Then there was a crack of wood and another surprised shout. Lenneth got entirely turned around and scrambled back onto shore. Remigio was working to reload his crankbow, her father was stomping towards something by the treeline and the heron had landed behind them. Tyroc was holding two sticks in one hand and his other crackled with the thunder of his Gift.

Not sticks, she realized. Two darts from a crankbow. One dart had actually pierced the other through the shaft. At first that was unbelievable but once she took in the full scene it actually made a kind of sense. Standing beside the heron at the treeline was Ghiarelli Glasseye, his own crankbow leaning against his pack at his side. She wondered if all he needed to do to achieve such a feat was look to the future as he aimed and release the arrow when he saw the future he wanted.

Ghiarelli drew his sword and buckler and stood between them and the heron. “Remigio Bladebearer. I should have known Father Borgia's right hand would be here, kidnapping and Fair magic have Gregorio's fingerprints all over it.”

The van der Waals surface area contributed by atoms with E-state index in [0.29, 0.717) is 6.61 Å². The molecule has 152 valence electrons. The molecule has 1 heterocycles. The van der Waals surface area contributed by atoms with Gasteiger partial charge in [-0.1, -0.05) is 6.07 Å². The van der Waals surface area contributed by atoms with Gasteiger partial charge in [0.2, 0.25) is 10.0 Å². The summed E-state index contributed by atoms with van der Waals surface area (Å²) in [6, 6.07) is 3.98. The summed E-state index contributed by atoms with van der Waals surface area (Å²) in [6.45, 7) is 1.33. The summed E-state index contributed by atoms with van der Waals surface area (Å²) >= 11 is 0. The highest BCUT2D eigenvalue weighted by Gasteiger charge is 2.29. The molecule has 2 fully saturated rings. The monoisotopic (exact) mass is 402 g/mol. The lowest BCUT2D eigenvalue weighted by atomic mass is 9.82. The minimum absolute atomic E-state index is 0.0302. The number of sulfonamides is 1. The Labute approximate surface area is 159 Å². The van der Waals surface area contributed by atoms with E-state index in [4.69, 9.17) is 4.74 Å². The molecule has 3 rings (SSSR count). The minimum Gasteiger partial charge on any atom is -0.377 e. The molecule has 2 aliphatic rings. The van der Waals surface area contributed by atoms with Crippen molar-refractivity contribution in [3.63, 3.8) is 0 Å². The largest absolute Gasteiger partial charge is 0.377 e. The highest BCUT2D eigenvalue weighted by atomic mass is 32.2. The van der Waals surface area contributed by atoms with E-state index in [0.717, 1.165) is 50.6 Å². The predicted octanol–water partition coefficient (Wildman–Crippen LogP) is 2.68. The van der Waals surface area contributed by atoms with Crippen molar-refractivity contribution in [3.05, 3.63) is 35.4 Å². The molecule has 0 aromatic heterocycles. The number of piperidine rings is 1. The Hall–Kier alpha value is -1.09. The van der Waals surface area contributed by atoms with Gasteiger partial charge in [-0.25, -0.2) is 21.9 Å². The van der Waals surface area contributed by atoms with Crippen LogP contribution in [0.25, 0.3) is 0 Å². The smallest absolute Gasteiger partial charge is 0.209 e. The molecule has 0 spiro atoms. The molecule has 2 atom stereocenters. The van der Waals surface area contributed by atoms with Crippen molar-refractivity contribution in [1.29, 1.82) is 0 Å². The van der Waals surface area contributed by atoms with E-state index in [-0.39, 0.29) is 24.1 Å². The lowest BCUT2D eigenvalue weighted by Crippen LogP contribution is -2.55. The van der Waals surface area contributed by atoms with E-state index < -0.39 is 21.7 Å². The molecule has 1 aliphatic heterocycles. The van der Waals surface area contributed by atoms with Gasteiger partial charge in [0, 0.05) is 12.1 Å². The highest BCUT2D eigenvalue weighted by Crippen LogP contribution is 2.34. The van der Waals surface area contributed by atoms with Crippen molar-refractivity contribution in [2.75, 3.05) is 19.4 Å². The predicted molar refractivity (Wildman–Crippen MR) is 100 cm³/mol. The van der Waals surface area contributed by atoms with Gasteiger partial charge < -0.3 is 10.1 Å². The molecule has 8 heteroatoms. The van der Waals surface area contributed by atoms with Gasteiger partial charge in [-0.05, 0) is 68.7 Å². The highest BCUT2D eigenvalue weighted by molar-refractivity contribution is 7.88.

“Glasseye.” Remigio tossed his crankbow aside. “They said they sent you down the mountain.”

“They did. And I left the mountains in truth!” Ghiarelli pulled a vial of liquid off his belt with his buckler hand, uncorked it with his teeth and dumped it over his forehead and face. The whole time he never blinked. Lenneth realized he was staring wide eyed and, even at a distance of twenty feet behind glass, she could see his eyes were bloodshot. From the damp, stained front of his doublet she assumed this was not the first such potion he'd used, another thing to help his Gift along like the glass eyes. “But you know there's always a back way wherever you want to go, Remigio. You just have to look for it.”

The other Neronan drew his own sword, a sturdy montante with an elaborate guard and a sizable, two handed grip. As he flourished the weapon its edge glowed with a pale gold light. “All you've found is a way to your grave site, Glasseye.”

“Not today.” Ghiarelli glanced at Ulfar and smirked. “Not anymore.”